Look, I don't really think that the mySpaces and Facebooks of the world are that important for the typical small business as they stand today.
There may be very practical business reasons for some to actually use these and other, what are called social networks, for business gain, but most people that have jumped on the social network bandwagon have found themselves left with a "is this all there is" kind of feeling.
To those, I say this, the value of the current public social networks for business folks is not what you can get out of them for gain today, but what you can learn by using them for practical gain tomorrow. That's why SpacebookedIn makes sense for you now.
The Facebooks of the world are busy teaching millions and millions of business folks how social networks work, how social networking works, how shared applications can be viral and ever-present.
The real payoff in my opinion is that the wave to come after the Facebook bubble bursts is the "personalized business network."
Once everyone of your customers and prospects knows how to use what are easily replicatable social networking tools, like building profiles, sharing video and connecting based on mutual interests, your job of building your own social business network around your own very specific community of niche will get a whole lot easier.
2008 will be the year of the personalized social business network. So, if you've decided to take a pass on the whole social networking trend, I would suggest that you use this handy list to start learning to ride this bike with the training wheels on.
Ten ways to get started with Social Networking
1) Read 10 blogs - sign-up for a Bloglines account and search for and subscribe to 10 blogs about social networking - you can return daily to your page on Bloglines to find and read all the new content on your 10. Of course you can add blogs about your industry and interests here too.
2) Comment on 10 blogs - posting relevant comments to blogs you read is a very simple form of social networking. It's also a good way to get some extra visitors your site or blog.
3) Join Facebook - Join and create a profile. Find and friend some of your existing contacts using tools on Facebook. You'll be surprised how many people you already know have Facebook accounts.
Facebook has some real value for you because of the rich set of tools and large amount of active users. This is a great place to experiment with how people interact in social networks. Once you get your feet wet you may also find that Facebook is a great way to connect with business contacts you may never bump into otherwise.
4) Create a mySpace page - this service is really embraced primarily by musicians and the younger set. It also happens to have a large underbelly contingent so be warned, but it is a great tool for learning how to build a presence outside of your web site.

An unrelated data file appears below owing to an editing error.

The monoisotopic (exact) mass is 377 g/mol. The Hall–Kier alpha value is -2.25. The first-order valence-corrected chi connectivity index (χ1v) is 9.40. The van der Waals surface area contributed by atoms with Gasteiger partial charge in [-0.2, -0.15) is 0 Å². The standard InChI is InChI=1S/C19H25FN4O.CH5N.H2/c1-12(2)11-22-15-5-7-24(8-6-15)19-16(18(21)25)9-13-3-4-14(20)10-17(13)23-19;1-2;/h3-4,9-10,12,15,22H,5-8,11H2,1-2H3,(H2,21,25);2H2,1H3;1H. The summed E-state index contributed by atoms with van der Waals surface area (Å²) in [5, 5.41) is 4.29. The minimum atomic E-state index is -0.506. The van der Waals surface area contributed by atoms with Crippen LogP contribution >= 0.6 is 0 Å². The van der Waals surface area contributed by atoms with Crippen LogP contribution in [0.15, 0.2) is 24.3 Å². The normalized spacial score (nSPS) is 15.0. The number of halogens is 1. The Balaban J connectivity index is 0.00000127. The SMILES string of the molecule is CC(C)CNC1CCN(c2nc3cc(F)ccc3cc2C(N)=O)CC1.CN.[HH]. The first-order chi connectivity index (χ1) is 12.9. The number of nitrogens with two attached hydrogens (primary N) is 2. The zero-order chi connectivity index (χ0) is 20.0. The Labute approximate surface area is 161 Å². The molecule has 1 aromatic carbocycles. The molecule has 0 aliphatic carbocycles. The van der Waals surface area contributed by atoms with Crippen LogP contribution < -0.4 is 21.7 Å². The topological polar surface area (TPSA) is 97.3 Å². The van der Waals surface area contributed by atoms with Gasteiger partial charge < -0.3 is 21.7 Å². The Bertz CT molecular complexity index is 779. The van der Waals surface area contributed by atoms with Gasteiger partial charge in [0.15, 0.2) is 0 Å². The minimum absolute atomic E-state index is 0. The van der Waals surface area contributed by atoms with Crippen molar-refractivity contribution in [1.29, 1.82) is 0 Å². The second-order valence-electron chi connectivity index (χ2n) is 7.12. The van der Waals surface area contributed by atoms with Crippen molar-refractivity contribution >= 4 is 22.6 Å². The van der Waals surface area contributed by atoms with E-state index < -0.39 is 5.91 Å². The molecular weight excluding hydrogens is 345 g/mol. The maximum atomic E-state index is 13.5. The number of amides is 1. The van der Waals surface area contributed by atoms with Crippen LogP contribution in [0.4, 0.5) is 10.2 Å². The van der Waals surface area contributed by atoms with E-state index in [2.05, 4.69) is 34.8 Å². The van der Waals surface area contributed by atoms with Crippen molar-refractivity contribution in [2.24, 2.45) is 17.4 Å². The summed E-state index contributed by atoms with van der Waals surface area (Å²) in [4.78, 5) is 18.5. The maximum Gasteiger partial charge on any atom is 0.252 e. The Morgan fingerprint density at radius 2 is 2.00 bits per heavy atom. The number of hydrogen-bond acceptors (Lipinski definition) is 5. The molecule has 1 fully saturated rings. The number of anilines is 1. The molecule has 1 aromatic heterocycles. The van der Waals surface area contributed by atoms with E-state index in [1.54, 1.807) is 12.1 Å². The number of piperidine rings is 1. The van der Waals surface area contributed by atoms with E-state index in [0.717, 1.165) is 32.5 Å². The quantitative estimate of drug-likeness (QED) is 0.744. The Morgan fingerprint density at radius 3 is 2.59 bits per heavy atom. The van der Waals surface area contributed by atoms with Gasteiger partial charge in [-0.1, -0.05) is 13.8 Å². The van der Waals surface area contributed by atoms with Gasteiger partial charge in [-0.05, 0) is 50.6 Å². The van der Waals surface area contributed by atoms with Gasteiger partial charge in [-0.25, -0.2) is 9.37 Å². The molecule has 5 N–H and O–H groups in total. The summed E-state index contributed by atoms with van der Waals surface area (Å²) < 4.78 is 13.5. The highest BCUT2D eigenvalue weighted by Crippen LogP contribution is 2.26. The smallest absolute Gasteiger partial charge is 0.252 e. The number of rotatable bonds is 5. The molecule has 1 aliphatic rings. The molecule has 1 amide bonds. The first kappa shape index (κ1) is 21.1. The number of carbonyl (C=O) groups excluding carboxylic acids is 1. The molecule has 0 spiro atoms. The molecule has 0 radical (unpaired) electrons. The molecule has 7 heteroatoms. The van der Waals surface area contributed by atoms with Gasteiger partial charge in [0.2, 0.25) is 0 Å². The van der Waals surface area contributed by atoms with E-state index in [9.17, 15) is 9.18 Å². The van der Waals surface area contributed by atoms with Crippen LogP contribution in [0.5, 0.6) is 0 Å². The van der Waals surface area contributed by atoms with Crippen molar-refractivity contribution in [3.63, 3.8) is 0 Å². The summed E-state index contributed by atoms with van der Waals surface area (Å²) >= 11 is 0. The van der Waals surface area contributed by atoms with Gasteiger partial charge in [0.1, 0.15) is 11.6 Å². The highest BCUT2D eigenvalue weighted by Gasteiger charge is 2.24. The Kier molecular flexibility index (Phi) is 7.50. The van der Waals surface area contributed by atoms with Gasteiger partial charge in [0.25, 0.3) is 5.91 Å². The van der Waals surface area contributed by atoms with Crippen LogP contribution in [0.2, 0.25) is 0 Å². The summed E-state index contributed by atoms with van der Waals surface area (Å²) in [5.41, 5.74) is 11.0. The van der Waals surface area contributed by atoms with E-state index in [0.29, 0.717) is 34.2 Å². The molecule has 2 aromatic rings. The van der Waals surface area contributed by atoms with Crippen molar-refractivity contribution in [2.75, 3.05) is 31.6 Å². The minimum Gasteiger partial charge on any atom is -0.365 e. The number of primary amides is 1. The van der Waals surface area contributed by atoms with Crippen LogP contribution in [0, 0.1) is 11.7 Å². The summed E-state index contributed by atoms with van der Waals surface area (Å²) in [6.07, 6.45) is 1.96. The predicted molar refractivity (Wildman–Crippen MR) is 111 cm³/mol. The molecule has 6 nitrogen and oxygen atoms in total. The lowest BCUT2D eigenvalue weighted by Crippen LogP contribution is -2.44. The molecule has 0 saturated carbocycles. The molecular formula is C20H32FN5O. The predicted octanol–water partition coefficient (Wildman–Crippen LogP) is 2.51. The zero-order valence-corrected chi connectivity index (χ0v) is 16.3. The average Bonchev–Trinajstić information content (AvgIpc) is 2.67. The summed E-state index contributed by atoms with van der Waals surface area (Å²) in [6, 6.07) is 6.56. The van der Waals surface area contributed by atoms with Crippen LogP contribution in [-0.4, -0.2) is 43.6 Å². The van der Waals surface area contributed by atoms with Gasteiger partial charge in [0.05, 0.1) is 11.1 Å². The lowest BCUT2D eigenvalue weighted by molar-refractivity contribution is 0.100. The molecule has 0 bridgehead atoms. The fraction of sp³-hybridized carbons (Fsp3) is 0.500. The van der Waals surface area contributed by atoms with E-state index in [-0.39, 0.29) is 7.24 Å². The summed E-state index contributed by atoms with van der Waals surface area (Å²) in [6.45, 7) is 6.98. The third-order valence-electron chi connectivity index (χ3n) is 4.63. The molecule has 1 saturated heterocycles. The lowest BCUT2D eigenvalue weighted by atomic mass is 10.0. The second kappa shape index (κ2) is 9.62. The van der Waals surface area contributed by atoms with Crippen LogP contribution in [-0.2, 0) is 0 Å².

5) Join LinkedIn - this is a service that's been called Facebook for business. It is really about meeting and connecting with like-minded business folks. It is a great service for people looking for a job or to make connections with people who may be out of reach without an introduction.
6) Visit Ning - this is the largest custom social networking service that allows you to create your own community using a variety of tools that can be branded to match your current site.
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7) Create a Workbench profile - this one's a little self-serving as this is my new social business networking site but it's a good example of the personalized business community that's the next wave for small business.
8) Create a Twitter account - this tool is pretty silly on the surface, it allows you to type in 160 characters or less what you are doing right now. It feels like a giant waste of time but a very large and active community has grown around this kind of micro-blogging and you should understand how people are using it.
9) Create a StumbleUpon profile - This is a social network built around discovering and recommending sites that you like. Active stumblers can send a lot of traffic your way.
10) Create a Digg account - this site allows you to keep up to the minute with what's happening in the world of business. Users submit and vote on what is believed to be the most important content.
You might also consider Mixx, Squidoo and Flickr as places to find and develop niche related communities when you're ready to really get out there.
Think of mySpace, LinkedIn and Facebook as your labs - get in there and experiment for the future. then start planning your own personalized social business network.
By John Jantsch, a veteran marketing coach.
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